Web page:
What It Means to Write About Motherhood, parts I and II

 Image via LitHub

Image via LitHub

 
 

‘I felt a lot of guilt about the question of whether I should be writing straight reportage instead of filtering it through the lens of my own subjectivity. But on the other hand, I almost died! I am the best-case scenario and I nearly slipped through the cracks, because parenting a newborn child while grappling with suicidal ideation is severely, severely bruising. When I started to do the research, it came up that in Australia the leading cause of death for pregnant women and women in the first year of a child’s life was suicide. It’s somehow both shocking and completely unsurprising.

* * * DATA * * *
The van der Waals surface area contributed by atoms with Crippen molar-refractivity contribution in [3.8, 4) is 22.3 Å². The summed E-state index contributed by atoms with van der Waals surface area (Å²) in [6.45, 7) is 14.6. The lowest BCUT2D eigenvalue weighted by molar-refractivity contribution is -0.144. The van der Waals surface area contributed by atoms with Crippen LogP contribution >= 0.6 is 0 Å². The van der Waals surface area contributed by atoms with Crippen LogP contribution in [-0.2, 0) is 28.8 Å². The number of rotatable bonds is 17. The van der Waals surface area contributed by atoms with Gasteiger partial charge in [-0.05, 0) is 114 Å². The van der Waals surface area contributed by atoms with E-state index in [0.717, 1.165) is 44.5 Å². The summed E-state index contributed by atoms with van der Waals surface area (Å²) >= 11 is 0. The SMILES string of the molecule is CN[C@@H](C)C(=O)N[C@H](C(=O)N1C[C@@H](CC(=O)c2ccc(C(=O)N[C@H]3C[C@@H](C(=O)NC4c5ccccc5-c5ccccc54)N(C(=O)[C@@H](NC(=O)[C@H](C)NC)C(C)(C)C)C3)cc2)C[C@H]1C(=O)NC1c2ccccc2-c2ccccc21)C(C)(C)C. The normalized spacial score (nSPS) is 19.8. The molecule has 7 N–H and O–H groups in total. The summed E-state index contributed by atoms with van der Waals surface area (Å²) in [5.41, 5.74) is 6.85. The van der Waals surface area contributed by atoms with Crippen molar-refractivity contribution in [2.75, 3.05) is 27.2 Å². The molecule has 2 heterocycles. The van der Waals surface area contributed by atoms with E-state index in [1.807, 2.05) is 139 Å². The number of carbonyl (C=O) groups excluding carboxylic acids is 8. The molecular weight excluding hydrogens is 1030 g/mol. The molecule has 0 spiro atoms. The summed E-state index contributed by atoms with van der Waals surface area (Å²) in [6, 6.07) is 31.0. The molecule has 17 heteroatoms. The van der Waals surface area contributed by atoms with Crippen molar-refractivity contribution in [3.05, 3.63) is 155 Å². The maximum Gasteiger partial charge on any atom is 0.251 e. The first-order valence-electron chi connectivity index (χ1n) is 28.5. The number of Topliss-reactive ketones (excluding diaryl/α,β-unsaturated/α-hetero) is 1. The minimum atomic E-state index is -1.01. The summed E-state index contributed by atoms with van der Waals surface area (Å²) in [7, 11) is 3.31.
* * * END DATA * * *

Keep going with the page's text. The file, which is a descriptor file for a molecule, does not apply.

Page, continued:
When I gripe about being consigned to the Parenting section, that’s what I really mean. I had cherished dreams about precipitating a major conversation about maternal mental health that has just never happened. Some days I feel like beating men around the head with the book and screaming, “This is happening to a lot of women you know! At least pretend to give a shit about us!” But the conversation is still being had between women and it’s not getting to the level of funding and policy and I just don’t know what to do about that.’

A conversation with Kim Brooks, Rumaan Alam, Sheila Heti and Meaghan O’Connell for Lithub. Read Part I here and Part II here.